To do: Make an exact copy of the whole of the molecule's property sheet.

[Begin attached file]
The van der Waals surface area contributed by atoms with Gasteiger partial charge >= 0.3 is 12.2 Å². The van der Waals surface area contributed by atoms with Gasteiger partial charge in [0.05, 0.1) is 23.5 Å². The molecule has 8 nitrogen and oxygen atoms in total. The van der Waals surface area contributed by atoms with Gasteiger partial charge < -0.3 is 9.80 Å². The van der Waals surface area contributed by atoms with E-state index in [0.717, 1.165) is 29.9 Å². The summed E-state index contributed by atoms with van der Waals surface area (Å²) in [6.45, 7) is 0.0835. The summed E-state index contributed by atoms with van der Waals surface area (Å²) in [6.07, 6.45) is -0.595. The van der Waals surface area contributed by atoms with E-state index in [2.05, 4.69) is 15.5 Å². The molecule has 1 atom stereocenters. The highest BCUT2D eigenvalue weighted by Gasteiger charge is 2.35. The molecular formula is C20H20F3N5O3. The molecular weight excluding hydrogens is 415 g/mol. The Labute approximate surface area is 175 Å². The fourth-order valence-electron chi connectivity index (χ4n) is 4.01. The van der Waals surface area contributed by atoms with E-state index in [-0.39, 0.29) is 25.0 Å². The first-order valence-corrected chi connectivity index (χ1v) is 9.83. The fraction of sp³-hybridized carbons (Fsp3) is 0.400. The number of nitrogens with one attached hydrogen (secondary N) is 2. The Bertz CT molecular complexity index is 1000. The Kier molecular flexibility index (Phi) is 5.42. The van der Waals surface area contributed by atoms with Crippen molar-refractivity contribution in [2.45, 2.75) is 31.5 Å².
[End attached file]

The van der Waals surface area contributed by atoms with Gasteiger partial charge >= 0.3 is 12.2 Å². The van der Waals surface area contributed by atoms with Gasteiger partial charge in [0.05, 0.1) is 23.5 Å². The molecule has 8 nitrogen and oxygen atoms in total. The van der Waals surface area contributed by atoms with Gasteiger partial charge < -0.3 is 9.80 Å². The van der Waals surface area contributed by atoms with E-state index in [0.717, 1.165) is 29.9 Å². The summed E-state index contributed by atoms with van der Waals surface area (Å²) in [6.45, 7) is 0.0835. The summed E-state index contributed by atoms with van der Waals surface area (Å²) in [6.07, 6.45) is -0.595. The van der Waals surface area contributed by atoms with E-state index in [2.05, 4.69) is 15.5 Å². The molecule has 1 atom stereocenters. The highest BCUT2D eigenvalue weighted by Gasteiger charge is 2.35. The molecular formula is C20H20F3N5O3. The molecular weight excluding hydrogens is 415 g/mol. The Labute approximate surface area is 175 Å². The fourth-order valence-electron chi connectivity index (χ4n) is 4.01. The van der Waals surface area contributed by atoms with E-state index in [-0.39, 0.29) is 25.0 Å². The first-order valence-corrected chi connectivity index (χ1v) is 9.83. The fraction of sp³-hybridized carbons (Fsp3) is 0.400. The number of nitrogens with one attached hydrogen (secondary N) is 2. The Bertz CT molecular complexity index is 1000. The Kier molecular flexibility index (Phi) is 5.42. The van der Waals surface area contributed by atoms with Crippen molar-refractivity contribution in [2.45, 2.75) is 31.5 Å².